By Kelly Dearmore
By Jim Schutze
By Rachel Watts
By Lauren Drewes Daniels
By Anna Merlan
By Lee Escobedo
By Alice Laussade
When local bands hype new singles, I have trouble holding back laughter. Really, a single? Do unsigned artists expect their songs to get played on 102.1 The Edge, the only modern-rock radio station in Dallas? It's hard enough to crack the indie-minded Adventure Club playlist, let alone regular rotation (unless, in the case of daytime spins, your music caters to the lowest common denominator a la Deaf Pedestrians).
But such pessimism isn't just wasteful--it's incorrect. I'm still adjusting to a musical climate in which singles actually make a difference for independent bands; a world in which MP3 blogs are tastemakers. And man, I like the change.
Best of all, some are run right out of our city-- texasgigs.com, weshotjr.blogspot.com, indieinterviews.com, torr.typepad.com and gorillavsbear.net have a lot to say about local and national bands, offering perspectives--and full-length MP3s--you often won't find on the radio dial.
So forgive us for playing catch-up, but we want in too. Direct your Web browser to dallasobserver.com/blogs right now--our new venture, Unfair Park, launches this week, covering late-breaking local news, arts and other odds and ends about our city. We thought it made sense to kick off our music portion with gorillavsbear's Chris Cantalini, who pleads with Dallas bands in his first Unfair Park post to turn their promotional powers to the blogosphere.
It's a tip that recent single-releasers Black Tie Dynasty and the Hourly Radio would be wise to learn. Their respective record labels, Idol and Kirtland, are pushing new songs on local radio shows and MySpace (and THR begins a European tour with Stellastarr* this week), but I've yet to hear much reverberation about the tracks, both of which are hyping full-length releases later this year.
Of course, the lack of Internet hype could be as much of a factor as the songs. HR's "Crime Does Pay" and BTD's "Tender" are catchy, '80s-obsessed Brit-rockers, but Coldplay and the Killers have worn this trendy territory down to a nub. Not a knock against the songs, per se--kids will eat the songs up if they hear 'em.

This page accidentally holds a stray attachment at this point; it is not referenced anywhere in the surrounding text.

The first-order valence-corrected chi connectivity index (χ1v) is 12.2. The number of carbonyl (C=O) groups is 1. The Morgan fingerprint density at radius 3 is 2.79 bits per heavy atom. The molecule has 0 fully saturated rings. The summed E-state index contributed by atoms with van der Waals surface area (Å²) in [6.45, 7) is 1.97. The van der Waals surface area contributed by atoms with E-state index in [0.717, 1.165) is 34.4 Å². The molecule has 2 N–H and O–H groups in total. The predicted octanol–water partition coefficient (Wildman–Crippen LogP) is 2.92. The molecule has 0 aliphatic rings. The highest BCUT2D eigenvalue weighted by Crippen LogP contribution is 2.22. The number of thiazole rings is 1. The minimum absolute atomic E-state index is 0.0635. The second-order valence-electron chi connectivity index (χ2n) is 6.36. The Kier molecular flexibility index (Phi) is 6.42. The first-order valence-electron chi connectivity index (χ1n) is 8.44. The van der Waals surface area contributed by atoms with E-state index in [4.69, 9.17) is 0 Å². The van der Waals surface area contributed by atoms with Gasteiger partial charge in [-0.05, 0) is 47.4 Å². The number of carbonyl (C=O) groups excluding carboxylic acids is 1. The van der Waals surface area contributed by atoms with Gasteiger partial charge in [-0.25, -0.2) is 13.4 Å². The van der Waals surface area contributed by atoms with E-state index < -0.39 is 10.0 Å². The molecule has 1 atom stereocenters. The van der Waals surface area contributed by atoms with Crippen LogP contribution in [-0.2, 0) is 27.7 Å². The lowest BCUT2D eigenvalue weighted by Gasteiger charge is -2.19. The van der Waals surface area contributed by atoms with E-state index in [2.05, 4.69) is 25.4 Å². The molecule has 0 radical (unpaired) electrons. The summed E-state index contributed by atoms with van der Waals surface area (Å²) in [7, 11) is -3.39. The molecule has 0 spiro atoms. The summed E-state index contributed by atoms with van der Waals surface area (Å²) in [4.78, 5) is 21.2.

But sometimes there's a difference between "good" and "holy bejesus, this is awesome" that renders the rest of the local musical climate moot. I've talked about the Theater Fire and Baboon doing this recently (Is This On?, February 9), but in 2006, nobody's going to top Midlake.
The quintet is currently sitting on The Trials of Van Occupanther after a year-long recording session, and the band isn't giving out pre-release copies. If you want to hear Van Occupanther, you can either wait until it comes out in July from Bella Union Records...or get an invite to their Denton house. This weekend, I finally got the latter.
Drummer McKenzie Smith led us--me and a few local 20-somethings who met him at Hailey's--into the living room where the album was recorded. He turned on "Roscoe," a catchy, spacey tune that has already spread across the globe via MP3 blogs. On it, the synthesizer style from 2004's Bamnan and Slivercork remains, but a new focus on guitar-driven rock made itself apparent.
I studied the room, filled with recording equipment and decorated in vinyl sleeves of bands like The Band, Fleetwood Mac and Elton John, and when the next track, "Bandits," started, I realized these weren't for mere decoration. Somewhere between Paul McCartney and CSNY, the quiet, acoustic song was a big shocker to everyone in the room who'd grown accustomed to a synthesizer-loving Midlake. The shocks kept coming, from the Fleetwood-friendly "Head Home" to "Ranches," which took its cues from the White Album, but even when Smith told us that the song "Young Bride" would be the "first single," we still weren't prepared.
"Young Bride," ladies and gentlemen, is the song of 2006--local, national, glacial, whatever. It's a dancey surprise tucked into a '70s singer-songwriter album in which a thunderous drumbeat, pulsing bass line and freak-out keyboards wage war against strummed acoustic guitars and violins. The only winner in this war--and the king of Van Occupanther--is the voice of Tim Smith, which has new warmth, power and confidence in commanding these songs. You can trust Midlake's complete change in instrumentation and focus when Smith's voice is so capable.
After the 11-track album was over, everyone in the room gushed. "This is going to be huge!" "You guys are going to be so famous!" I warned everyone to calm down--you can't predict anything in the music business, after all. But all I could think was the same stuff. I hate hyperbole as much as the next guy, but this album could make Midlake one of the biggest indie bands in America (and change the face of home recording forever too). It is that good.
Bella Union and new promotions group World's Fair think the same thing, and they're readying a promotional assault that has only been hinted at by the "Roscoe" leak. When that happens, you can be damn sure the MP3 blogs will have something to say about it. Take that, radio!